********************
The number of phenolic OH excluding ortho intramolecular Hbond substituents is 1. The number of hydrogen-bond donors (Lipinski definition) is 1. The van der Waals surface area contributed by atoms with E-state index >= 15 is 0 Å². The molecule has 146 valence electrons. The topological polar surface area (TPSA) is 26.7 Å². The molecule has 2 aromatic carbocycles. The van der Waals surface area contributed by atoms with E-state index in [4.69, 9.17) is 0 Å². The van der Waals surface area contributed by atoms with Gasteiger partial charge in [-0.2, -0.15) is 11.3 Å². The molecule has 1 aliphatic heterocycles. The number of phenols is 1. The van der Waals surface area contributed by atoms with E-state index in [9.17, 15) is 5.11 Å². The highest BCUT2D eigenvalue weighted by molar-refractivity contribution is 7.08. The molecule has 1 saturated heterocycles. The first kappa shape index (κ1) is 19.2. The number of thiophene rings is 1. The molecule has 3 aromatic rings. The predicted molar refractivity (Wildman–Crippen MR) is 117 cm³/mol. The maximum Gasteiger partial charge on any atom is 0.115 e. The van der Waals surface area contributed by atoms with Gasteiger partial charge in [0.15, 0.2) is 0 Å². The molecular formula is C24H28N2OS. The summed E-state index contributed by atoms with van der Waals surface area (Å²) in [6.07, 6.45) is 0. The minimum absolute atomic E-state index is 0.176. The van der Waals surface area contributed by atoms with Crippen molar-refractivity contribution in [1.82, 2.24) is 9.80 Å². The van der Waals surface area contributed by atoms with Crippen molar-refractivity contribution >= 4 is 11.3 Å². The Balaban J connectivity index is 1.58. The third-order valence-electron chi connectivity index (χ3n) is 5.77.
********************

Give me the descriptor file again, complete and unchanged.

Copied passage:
The number of phenolic OH excluding ortho intramolecular Hbond substituents is 1. The number of hydrogen-bond donors (Lipinski definition) is 1. The van der Waals surface area contributed by atoms with E-state index >= 15 is 0 Å². The molecule has 146 valence electrons. The topological polar surface area (TPSA) is 26.7 Å². The molecule has 2 aromatic carbocycles. The van der Waals surface area contributed by atoms with E-state index in [4.69, 9.17) is 0 Å². The van der Waals surface area contributed by atoms with Gasteiger partial charge in [-0.2, -0.15) is 11.3 Å². The molecule has 1 aliphatic heterocycles. The number of phenols is 1. The van der Waals surface area contributed by atoms with E-state index in [9.17, 15) is 5.11 Å². The highest BCUT2D eigenvalue weighted by molar-refractivity contribution is 7.08. The molecule has 1 saturated heterocycles. The first kappa shape index (κ1) is 19.2. The number of thiophene rings is 1. The molecule has 3 aromatic rings. The predicted molar refractivity (Wildman–Crippen MR) is 117 cm³/mol. The maximum Gasteiger partial charge on any atom is 0.115 e. The van der Waals surface area contributed by atoms with Gasteiger partial charge in [0.15, 0.2) is 0 Å². The molecular formula is C24H28N2OS. The summed E-state index contributed by atoms with van der Waals surface area (Å²) in [6.07, 6.45) is 0. The minimum absolute atomic E-state index is 0.176. The van der Waals surface area contributed by atoms with Crippen molar-refractivity contribution in [1.82, 2.24) is 9.80 Å². The van der Waals surface area contributed by atoms with Crippen molar-refractivity contribution >= 4 is 11.3 Å². The Balaban J connectivity index is 1.58. The third-order valence-electron chi connectivity index (χ3n) is 5.77.